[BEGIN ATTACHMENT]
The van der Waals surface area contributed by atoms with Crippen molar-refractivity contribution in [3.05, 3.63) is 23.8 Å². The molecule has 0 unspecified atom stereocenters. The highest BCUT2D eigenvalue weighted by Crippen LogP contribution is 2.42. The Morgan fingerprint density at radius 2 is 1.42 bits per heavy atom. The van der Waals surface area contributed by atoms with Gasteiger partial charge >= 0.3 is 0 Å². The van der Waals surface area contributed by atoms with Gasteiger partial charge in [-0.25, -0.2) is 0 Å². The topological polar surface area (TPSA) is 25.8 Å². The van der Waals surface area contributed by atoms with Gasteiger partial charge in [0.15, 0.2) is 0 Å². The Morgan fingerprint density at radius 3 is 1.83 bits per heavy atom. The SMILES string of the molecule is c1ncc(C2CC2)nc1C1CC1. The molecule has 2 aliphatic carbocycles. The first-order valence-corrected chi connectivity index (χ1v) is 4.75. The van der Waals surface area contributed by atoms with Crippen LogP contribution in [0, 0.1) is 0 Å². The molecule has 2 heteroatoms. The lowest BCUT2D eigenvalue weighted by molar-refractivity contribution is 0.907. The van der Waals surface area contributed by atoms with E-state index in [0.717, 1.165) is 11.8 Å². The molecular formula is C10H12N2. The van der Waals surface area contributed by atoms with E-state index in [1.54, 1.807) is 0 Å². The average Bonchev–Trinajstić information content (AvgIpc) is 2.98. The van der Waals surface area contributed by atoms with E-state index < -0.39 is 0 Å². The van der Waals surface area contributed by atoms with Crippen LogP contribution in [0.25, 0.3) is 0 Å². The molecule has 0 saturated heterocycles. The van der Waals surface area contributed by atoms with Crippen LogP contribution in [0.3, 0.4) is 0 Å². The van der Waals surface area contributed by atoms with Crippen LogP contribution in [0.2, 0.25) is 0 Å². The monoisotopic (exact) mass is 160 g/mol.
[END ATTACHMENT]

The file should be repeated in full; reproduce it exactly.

The van der Waals surface area contributed by atoms with Crippen molar-refractivity contribution in [3.05, 3.63) is 23.8 Å². The molecule has 0 unspecified atom stereocenters. The highest BCUT2D eigenvalue weighted by Crippen LogP contribution is 2.42. The Morgan fingerprint density at radius 2 is 1.42 bits per heavy atom. The van der Waals surface area contributed by atoms with Gasteiger partial charge >= 0.3 is 0 Å². The van der Waals surface area contributed by atoms with Gasteiger partial charge in [-0.25, -0.2) is 0 Å². The topological polar surface area (TPSA) is 25.8 Å². The van der Waals surface area contributed by atoms with Gasteiger partial charge in [0.15, 0.2) is 0 Å². The Morgan fingerprint density at radius 3 is 1.83 bits per heavy atom. The SMILES string of the molecule is c1ncc(C2CC2)nc1C1CC1. The molecule has 2 aliphatic carbocycles. The first-order valence-corrected chi connectivity index (χ1v) is 4.75. The van der Waals surface area contributed by atoms with Crippen LogP contribution in [0, 0.1) is 0 Å². The molecule has 2 heteroatoms. The lowest BCUT2D eigenvalue weighted by molar-refractivity contribution is 0.907. The van der Waals surface area contributed by atoms with E-state index in [0.717, 1.165) is 11.8 Å². The molecular formula is C10H12N2. The van der Waals surface area contributed by atoms with E-state index in [1.54, 1.807) is 0 Å². The average Bonchev–Trinajstić information content (AvgIpc) is 2.98. The van der Waals surface area contributed by atoms with E-state index < -0.39 is 0 Å². The van der Waals surface area contributed by atoms with Crippen LogP contribution in [0.25, 0.3) is 0 Å². The molecule has 0 saturated heterocycles. The van der Waals surface area contributed by atoms with Crippen LogP contribution in [0.3, 0.4) is 0 Å². The van der Waals surface area contributed by atoms with Crippen LogP contribution in [0.2, 0.25) is 0 Å². The monoisotopic (exact) mass is 160 g/mol.